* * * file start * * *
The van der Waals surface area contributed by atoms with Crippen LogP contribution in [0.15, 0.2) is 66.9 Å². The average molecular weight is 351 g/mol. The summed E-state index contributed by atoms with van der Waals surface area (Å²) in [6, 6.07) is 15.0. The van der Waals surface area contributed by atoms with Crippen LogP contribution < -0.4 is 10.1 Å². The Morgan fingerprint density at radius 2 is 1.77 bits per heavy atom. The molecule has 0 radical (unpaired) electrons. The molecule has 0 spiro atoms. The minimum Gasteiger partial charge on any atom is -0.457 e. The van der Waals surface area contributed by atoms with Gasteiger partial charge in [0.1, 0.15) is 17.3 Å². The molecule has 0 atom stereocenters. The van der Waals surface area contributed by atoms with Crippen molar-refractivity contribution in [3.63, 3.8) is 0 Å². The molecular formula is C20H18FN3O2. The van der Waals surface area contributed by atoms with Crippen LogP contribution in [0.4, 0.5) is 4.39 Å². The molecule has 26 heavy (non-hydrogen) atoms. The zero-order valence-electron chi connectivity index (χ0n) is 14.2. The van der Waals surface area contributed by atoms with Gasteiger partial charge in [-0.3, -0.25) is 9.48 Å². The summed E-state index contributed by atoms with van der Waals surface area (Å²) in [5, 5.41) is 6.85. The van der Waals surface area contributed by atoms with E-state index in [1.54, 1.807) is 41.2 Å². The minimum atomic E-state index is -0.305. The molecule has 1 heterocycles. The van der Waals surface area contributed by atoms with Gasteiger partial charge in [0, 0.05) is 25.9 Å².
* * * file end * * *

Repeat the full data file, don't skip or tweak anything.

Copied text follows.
The van der Waals surface area contributed by atoms with Crippen LogP contribution in [0.15, 0.2) is 66.9 Å². The average molecular weight is 351 g/mol. The summed E-state index contributed by atoms with van der Waals surface area (Å²) in [6, 6.07) is 15.0. The van der Waals surface area contributed by atoms with Crippen LogP contribution < -0.4 is 10.1 Å². The Morgan fingerprint density at radius 2 is 1.77 bits per heavy atom. The molecule has 0 radical (unpaired) electrons. The molecule has 0 spiro atoms. The minimum Gasteiger partial charge on any atom is -0.457 e. The van der Waals surface area contributed by atoms with Gasteiger partial charge in [0.1, 0.15) is 17.3 Å². The molecule has 0 atom stereocenters. The van der Waals surface area contributed by atoms with Crippen molar-refractivity contribution in [3.63, 3.8) is 0 Å². The molecular formula is C20H18FN3O2. The van der Waals surface area contributed by atoms with Crippen LogP contribution in [0.4, 0.5) is 4.39 Å². The molecule has 26 heavy (non-hydrogen) atoms. The zero-order valence-electron chi connectivity index (χ0n) is 14.2. The van der Waals surface area contributed by atoms with Gasteiger partial charge in [-0.3, -0.25) is 9.48 Å². The summed E-state index contributed by atoms with van der Waals surface area (Å²) in [5, 5.41) is 6.85. The van der Waals surface area contributed by atoms with E-state index in [1.54, 1.807) is 41.2 Å². The minimum atomic E-state index is -0.305. The molecule has 1 heterocycles. The van der Waals surface area contributed by atoms with Gasteiger partial charge in [0, 0.05) is 25.9 Å².